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On Food and Cooking

On Food and Cooking

By Harold McGee

Published 2004

Saffron is the world’s most expensive spice: a testament not only to the labor required to produce it, but to its unique ability to impart both an unusual flavor and an intense yellow color to foods. It is a part of the flower of a kind of crocus, Crocus sativus, which was probably domesticated in or near Greece during the Bronze Age. The saffron crocus was carried eastward to Kashmir before 500 BCE; in medieval times the Arabs took it westward to Spain, and the Crusaders to France and England. (The name comes from the Arabic for “thread.”) Today Iran and Spain are the major producers and exporters. They use saffron in their respective rice dishes, pilaf and paella; the French in their fish stew, bouillabaisse; the Italians in risotto milanese; the Indians in biryanis and milk sweets.

The numbers that figure in saffron production are startling. It takes about 70,000 crocus flowers to produce 5 lb/2.25 kg of stigmas, the three dark red ends of the tube (“style”) that carries pollen down to the plant’s ovary. These 5 pounds in turn dry down to about 1 lb/450 gm of saffron. And because they’re so delicate, the stigmas are still harvested and separated from the other flower parts by hand, with nearly 200 hours of labor required for that same 1 pound of dried saffron. Each purple-petaled flower must be harvested on the same day that it begins to open, in late autumn. Once separated, the stigmas are carefully dried, either with a 30-minute toasting over a fire (Spain), or longer times in the sun (Iran), or in a warm room or modern oven.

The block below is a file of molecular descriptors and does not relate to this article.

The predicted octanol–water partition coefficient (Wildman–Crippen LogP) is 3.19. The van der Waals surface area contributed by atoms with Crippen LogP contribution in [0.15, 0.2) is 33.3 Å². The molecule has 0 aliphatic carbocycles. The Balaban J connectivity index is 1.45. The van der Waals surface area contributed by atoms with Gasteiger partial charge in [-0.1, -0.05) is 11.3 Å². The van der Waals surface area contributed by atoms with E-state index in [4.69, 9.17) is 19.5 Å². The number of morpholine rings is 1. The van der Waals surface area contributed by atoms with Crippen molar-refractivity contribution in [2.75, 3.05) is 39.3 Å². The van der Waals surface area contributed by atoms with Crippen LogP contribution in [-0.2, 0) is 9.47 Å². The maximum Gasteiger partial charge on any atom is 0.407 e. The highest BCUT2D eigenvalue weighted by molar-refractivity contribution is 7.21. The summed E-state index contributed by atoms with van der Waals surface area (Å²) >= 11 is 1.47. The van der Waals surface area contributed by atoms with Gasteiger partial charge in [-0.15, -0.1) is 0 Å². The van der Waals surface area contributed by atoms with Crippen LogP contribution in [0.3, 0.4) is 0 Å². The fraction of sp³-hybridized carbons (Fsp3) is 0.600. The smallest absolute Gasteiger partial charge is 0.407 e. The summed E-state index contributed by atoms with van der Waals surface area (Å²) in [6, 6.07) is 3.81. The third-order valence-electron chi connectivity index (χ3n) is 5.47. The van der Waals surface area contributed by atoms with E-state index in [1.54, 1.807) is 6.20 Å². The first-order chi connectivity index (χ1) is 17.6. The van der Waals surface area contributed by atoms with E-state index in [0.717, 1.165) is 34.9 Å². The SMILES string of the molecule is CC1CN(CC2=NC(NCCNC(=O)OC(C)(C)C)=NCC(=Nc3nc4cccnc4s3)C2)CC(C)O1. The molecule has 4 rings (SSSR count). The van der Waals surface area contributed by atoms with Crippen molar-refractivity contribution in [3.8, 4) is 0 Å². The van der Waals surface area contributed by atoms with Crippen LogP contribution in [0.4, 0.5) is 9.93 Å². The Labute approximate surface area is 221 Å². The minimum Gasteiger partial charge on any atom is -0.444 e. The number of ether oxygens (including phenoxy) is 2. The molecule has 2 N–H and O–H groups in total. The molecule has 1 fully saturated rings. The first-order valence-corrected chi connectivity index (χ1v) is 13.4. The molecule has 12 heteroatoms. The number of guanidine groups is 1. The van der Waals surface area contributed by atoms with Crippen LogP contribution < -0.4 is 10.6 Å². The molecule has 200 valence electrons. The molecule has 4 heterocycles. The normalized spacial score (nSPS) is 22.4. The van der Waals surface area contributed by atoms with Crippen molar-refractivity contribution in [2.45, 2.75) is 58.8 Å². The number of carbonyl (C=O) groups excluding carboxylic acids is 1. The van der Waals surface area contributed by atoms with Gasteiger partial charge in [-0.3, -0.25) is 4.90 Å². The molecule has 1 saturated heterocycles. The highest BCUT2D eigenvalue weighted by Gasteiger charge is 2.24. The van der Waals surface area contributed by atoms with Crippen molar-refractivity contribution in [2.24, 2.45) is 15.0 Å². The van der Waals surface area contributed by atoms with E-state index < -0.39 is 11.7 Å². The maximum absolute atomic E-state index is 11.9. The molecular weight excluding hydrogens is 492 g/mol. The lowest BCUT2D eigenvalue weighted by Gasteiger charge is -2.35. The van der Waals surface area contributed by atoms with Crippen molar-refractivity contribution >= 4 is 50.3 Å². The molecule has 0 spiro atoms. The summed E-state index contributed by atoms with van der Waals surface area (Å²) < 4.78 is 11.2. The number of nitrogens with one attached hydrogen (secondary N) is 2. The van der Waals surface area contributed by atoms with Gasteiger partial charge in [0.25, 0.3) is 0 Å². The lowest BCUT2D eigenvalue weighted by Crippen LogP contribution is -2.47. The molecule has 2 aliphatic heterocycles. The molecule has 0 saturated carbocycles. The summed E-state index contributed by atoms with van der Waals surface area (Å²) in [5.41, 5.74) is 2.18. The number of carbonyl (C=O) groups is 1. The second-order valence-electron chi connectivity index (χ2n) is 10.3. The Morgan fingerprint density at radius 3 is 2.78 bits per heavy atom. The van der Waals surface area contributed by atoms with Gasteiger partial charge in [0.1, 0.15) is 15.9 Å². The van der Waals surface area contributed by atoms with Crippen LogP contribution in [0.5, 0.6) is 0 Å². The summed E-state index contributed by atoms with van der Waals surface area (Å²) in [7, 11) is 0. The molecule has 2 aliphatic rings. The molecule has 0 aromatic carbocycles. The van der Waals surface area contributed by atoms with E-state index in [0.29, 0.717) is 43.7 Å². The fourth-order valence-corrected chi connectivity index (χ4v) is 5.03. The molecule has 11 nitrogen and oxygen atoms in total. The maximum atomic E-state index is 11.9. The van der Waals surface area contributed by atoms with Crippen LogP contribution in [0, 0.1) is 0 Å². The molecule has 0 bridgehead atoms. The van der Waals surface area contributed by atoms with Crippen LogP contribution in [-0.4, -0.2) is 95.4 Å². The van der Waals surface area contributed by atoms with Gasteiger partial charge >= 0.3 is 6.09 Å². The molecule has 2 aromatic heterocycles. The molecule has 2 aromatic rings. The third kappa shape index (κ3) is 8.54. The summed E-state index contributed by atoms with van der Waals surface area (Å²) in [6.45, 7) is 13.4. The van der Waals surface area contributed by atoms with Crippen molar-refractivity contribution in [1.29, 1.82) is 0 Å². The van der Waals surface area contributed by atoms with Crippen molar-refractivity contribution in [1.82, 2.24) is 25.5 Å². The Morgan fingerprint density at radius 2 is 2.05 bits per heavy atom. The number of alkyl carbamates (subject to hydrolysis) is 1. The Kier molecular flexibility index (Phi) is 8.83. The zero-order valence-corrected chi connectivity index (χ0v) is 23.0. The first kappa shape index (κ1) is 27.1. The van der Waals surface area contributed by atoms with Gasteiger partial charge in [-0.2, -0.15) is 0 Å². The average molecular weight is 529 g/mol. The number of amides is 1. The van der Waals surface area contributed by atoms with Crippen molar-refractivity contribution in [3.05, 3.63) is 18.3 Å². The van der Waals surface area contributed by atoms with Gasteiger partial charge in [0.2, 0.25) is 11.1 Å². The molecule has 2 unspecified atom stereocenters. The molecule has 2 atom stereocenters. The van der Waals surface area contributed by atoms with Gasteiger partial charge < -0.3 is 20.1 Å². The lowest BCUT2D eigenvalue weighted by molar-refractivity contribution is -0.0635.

The saffron crocus. Pure saffron consists of the dried stigmas, the deep red tips that catch pollen grains and send them down the long style to the ovary. Second-quality saffron often includes the pale, relatively flavorless styles.

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